I, Aramis, believe that when we write or read other commentaries on the culture today about concerns over religionists terrorizing the world we must always re-member who (or what) we ourselves are birthing (see previous post, God in a World of Violence). Are we birthing ressentiment by way of getting caught up in bad imitation of the other and therefore fanning fire with fire or are we birthing Him? From the Meditation of the Day in the Magnificat today: "And of course this is the victory that overcomes the world, our faith, but only if it is not tepid or timorous but confident, a faith unfeigned, a hope unshaken. Not only is the world overcome by it but heaven is won." It is our faith gifted to us by Our Lord that overcomes the world as we go out and share it with those close as well to those who are foreign to us - both are our sisters and brothers.
The Reign of God at Hand
Saint Benedict’s blessing is in the fruitfulness of the Spirit and the Author of heaven, who speaks through the Prophets: “I will be as the dew.” Of him also it is said: “Your dew is the dew of light.” And certainly in Christ is the blessing of the Father, for the Father proclaimed of him: “Blessed be everyone who blesses you.” In very truth therefore the man who trust in the Lord is blessed in the Lord because whoever puts his trust in the Lord inserts himself into him. The tree drinks in the sap of life and the waters of fertility from wherever its roots have penetrated. And surely he has sent out his roots to the waters who – I use the words of our master, Benedict – “has put his hope in God’ and from the very Source of All Good drinks in the waters of life full of blessings and grace.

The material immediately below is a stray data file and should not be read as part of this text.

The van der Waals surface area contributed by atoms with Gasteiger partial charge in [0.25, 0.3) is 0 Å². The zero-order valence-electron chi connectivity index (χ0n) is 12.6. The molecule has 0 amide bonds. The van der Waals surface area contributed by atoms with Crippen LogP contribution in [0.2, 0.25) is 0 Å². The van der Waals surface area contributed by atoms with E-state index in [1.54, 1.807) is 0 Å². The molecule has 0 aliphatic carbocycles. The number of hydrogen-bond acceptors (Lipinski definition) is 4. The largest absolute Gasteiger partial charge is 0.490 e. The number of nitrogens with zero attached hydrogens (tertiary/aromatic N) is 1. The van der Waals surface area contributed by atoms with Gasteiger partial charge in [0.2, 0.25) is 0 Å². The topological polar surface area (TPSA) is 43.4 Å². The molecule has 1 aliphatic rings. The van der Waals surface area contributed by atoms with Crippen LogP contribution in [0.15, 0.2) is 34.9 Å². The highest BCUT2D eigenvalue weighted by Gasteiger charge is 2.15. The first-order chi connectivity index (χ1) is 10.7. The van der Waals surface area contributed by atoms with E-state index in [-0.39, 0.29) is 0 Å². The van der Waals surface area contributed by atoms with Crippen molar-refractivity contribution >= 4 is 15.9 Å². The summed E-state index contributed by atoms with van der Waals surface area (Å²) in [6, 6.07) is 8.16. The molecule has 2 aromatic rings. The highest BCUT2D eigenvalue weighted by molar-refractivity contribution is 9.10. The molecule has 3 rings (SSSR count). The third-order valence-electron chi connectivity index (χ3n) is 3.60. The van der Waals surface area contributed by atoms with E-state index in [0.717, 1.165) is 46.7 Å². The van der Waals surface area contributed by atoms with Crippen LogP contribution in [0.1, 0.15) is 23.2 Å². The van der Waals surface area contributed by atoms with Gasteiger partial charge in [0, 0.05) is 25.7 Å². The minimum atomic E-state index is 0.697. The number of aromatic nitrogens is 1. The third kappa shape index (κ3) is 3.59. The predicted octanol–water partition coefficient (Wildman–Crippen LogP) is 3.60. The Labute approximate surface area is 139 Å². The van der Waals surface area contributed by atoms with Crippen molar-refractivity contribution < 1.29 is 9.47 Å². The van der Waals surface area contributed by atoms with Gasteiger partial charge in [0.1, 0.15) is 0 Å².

Through this loving and devoted confidence sins are forgiven, healing obtained for bodily ills and more especially for ills of the soul, dangers averted, fears despised, the world overcome; all things are possible to the one who believes, there is no doubt about it. To those in sins, Christ says: “Take heart, my son; your sins are forgiven you;” to those to whom he gives health of body or soul: “According to your faith be it done to you,” and: “Your faith has made you well”; to those terrified and in danger of shipwreck: “Have faith in God,” and: “Why are you afraid, O men of little faith?” to those whom he was arming against the cruelty of the world and the violence of the devil: “Be of good cheer, I have overcome the world.”
And of course this is the victory that overcomes the world, our faith, but only if it is not tepid or timorous but confident, a faith unfeigned, a hope unshaken. Not only is the world overcome by it but heaven is won.
Blessed Guerric of Igny (+ 1157) was an abbot and a close friend of Saint Bernard.
tip from Doctors of the Catholic Church and the Magnificat